Bluegrass and the Briar Patch

I have a secret: I love bluegrass music. People who know this about me think this must come from my West Virginia roots. The truth is I was exposed to every kind of music except bluegrass by the banjo1musicians on the West Virginia side of my family. When my brother discovered and shared this music with me in the seventies, there was no explaining the native feel of fiddle strings and banjo strings on these heart strings of mine.

Bluegrass may have had its start in the Appalachian Mountains, but the roots of its instruments are in the hybrid vigor of merging cultures. The fiddle had its start in the highlands of Scotland. The banjo began much earlier in Africa– and very likely in Mali–as a stringed gourd. I didn’t know any of this when my brother first introduced bluegrass to me– it was just toe-tapping, foot-stomping, hand-clapping joy.

We have been listening to the music of Mali as part of our study of the Empire of Mali in Social Studies; the ancestry of banjo music is right there. In Language Arts we’ve been studying Trickster Tales. Like the banjo, these stories have their roots in West Africa. The protagonist in a trickster tale (usually a spider, rabbit, or tortoise) is a risk taker, a survivor, and smart. These stories do not end with a moral, but they uphold core values: speak to people, don’t take more than your share, and don’t think you are bigger than you are. The protagonist is only outsmarted if he flies in the face of one of these values.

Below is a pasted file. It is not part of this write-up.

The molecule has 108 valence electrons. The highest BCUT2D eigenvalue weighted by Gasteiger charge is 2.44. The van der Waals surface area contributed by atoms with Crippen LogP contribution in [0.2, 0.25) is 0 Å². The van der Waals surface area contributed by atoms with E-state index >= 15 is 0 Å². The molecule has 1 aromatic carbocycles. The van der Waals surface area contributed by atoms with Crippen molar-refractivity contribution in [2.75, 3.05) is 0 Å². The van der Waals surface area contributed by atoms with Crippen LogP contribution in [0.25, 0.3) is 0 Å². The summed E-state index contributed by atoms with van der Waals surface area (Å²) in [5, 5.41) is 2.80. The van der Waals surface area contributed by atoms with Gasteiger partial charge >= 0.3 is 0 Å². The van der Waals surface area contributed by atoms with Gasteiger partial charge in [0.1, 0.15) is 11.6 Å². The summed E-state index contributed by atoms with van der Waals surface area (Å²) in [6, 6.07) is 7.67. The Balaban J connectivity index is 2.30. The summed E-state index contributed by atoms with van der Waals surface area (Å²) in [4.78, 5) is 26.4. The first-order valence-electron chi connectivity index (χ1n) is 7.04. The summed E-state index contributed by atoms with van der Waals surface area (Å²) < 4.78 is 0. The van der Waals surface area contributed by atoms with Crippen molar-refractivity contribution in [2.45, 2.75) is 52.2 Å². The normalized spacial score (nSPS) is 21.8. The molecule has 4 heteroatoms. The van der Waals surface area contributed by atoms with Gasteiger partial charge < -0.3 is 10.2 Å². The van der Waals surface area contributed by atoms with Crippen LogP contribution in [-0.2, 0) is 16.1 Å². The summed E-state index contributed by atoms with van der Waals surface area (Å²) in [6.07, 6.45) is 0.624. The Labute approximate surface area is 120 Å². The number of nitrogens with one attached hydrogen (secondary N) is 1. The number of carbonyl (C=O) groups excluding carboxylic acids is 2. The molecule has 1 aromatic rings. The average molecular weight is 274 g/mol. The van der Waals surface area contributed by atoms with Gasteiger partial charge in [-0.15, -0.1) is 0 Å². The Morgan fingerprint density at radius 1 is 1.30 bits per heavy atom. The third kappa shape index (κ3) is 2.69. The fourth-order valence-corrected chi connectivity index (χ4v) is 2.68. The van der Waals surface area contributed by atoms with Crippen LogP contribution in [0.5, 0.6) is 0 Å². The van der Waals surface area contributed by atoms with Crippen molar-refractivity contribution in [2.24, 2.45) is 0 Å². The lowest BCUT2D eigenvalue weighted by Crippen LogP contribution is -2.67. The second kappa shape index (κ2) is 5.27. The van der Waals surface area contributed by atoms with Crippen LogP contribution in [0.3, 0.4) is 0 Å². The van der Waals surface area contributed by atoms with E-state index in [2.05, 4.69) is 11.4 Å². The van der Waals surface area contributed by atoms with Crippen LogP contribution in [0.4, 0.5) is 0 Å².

Music, stories, and values found their way to North America in the hearts of people– people who gave up everything and chose to come, and people who lost everything and were forced to come. The stories came with people who were not allowed to bring anything with them. They have morphed over time to fit the region: Brother Rabbit becomes Brer Rabbit, the African grassland becomes the meadow, and the underbrush becomes the briar patch. The values of risk, survival, and resourcefulness are more important than ever.

Stories and music are part of the intangible gift of diversity in our culture.

I bet you wish you could hear a trickster tale. I’m guessing your child will be more than willing to tell you one in the next week or two. Lean forward and be ready to listen. That’s a gift, too.

About Annie Campbell

Annie Campbell is a National Board Certified third grade teacher and loves her work. She especially enjoys teaching children how to be enthusiastic readers, writers, and problem solvers. Every year, she hopes to inspire her students to be committed citizens who know they can make a difference in the world around them. When she is not teaching, Annie enjoys cooking for family and friends; she likes to lose herself in a good book; she loves discovering new ideas, restaurants, perfect picnic places, and movies with her husband, Ben.
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3 Responses to Bluegrass and the Briar Patch

  1. Wendy Martin says:

    I have a secret too. I love Dolly Parton. 🙂

    And Allison Krauss who is true bluegrass.

    It must be my New York roots.

    Great to read what’s happening in there. Josie should bring her fiddle in this week!

  2. Del says:

    Yes! I love that you introduce children to cultural interaction and exchange. Stories of overlapping identities, histories, and cultures are not told enough. I wasn’t exposed to concepts like hybridity, transculturaltion, creolization, and dialog until late in life.

    Are you familiar with “red cloth” and “king buzzard” tales?

  3. ourclasswrites says:

    Del,
    I am not familiar with those, but I will be! Thank you and thanks for your comments. 🙂

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